Towards a fundamental understanding of plasma - TiO2 catalyst interaction for greenhouse gas conversion
29 May 2017
UAntwerpen, Campus Middelheim, G0.10 - Middelheimlaan 1 - 2020 Antwerpen (route: UAntwerpen, Campus Middelheim
Erik Neyts & Annemie Bogaerts
PhD defence Stijn Huygh - Faculty of Science, Department of Chemistry
The continuously increasing anthropogenic emission of greenhouse gases has induced substantial changes in the magnitude of the greenhouse effect. This has already resulted in changes in the global climate. To fight the global climate change, proper actions need to be taken. The decrease of the greenhouse gas emissions and concentrations is required to prevent further changes to our climate.
Conventional conversion methods of greenhouse gases have their disadvantages, such as a high energy requirement, sintering, and coke formation of the employed catalysts. It has been suggested that plasma-catalysis is a promising alternative to the conventional reforming processes. In plasma-catalysis one combines the catalyst with plasma technology. The plasma will activate the feed gas by electron impact reactions, while the catalyst will lower the energy barrier for surface reactions. The hybridization of a plasma with a catalyst can possibly result in synergistic effects due to the interactions of the plasma with the catalyst and vice versa. However, due to the high complexity of the plasma-catalytic system, there is still a lack of fundamental knowledge on the plasma-surface interactions.
This thesis focusses on the interaction of plasma-generated species with a titanium dioxide catalyst surface for the dry reforming of methane, i.e., CO2 + CH4 à 2 CO + 2 H2. By applying Density Functional Theory calculations on the adsorption and desorption processes, together with the surface reactions of adsorbed plasma species, a more profound molecular understanding of the processes is obtained. By combining the plasma with the catalyst surface, the temperature threshold required for the dry reforming is significantly lowered compared to thermal catalysis. This is the result of circumventing the rate limiting dissociative adsorption of methane. The use of titanium dioxide in plasma catalysis, compared to the conventionally used nickel catalyst in thermal reforming, has the advantage that coke formation will be prevented by the low stability of carbon on the titanium dioxide catalyst. Carbon will become hydrogenated or desorb as carbon monoxide.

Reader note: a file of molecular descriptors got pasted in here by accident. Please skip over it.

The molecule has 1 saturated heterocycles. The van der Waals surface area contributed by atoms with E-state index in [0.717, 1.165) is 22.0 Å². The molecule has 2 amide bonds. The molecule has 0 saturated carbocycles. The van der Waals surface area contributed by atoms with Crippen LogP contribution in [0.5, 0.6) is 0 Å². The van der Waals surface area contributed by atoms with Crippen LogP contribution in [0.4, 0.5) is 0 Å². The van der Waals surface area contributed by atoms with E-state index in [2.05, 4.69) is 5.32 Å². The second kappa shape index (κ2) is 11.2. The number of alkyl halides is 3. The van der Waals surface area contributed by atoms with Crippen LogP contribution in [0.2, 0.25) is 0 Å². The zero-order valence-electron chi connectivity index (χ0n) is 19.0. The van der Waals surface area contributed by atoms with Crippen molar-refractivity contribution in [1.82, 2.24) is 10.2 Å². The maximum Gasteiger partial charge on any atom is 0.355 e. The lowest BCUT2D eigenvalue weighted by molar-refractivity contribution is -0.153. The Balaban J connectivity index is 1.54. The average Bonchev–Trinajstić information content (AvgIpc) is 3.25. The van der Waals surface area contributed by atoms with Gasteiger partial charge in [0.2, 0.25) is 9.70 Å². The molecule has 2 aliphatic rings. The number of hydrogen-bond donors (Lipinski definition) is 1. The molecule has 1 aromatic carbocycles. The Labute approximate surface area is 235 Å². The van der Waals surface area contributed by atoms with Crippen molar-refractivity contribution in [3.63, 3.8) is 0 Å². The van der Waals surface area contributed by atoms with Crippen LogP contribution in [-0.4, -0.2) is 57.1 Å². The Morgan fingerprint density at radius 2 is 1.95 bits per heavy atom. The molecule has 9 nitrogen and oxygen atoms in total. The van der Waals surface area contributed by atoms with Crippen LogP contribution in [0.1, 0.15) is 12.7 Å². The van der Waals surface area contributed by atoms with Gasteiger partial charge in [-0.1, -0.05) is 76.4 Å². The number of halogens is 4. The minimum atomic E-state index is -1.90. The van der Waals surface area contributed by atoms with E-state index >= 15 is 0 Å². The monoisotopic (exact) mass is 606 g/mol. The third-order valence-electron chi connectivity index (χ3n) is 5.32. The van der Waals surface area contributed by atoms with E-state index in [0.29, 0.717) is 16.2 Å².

To obtain the reduction of carbon dioxide to carbon monoxide on the titanium dioxide surface, I found that oxygen vacancies are required to obtain significant reaction rates. However, a regeneration mechanism of these oxygen vacancies is required. In the plasma-catalytic dry reforming of methane this regeneration mechanism would be provided by using methane derived radicals as reductants.
Based on the reaction mechanisms found in this thesis, it is expected that the selectivities to specific end products of the plasma-catalytic dry reforming of methane can be tuned based on the properties of the plasma-catalytic system. The surface reactions exhibit a different dependency on the temperature. The range in which the temperature of the feed gas can be adjusted is enlarged in plasma-catalysis as both the rate-limiting step and coke formation are removed compared to thermal reforming. The surface reactions further depend on the concentration of adsorbed plasma species, and thus on their rate of adsorption and desorption. The rate of adsorption in turn depends on the density of the different species in the plasma phase. This will be determined by the formation reactions, which depend on the plasma properties. The results of this thesis are the first step to find the missing links required to control and steer the plasma-catalytic dry reforming of methane.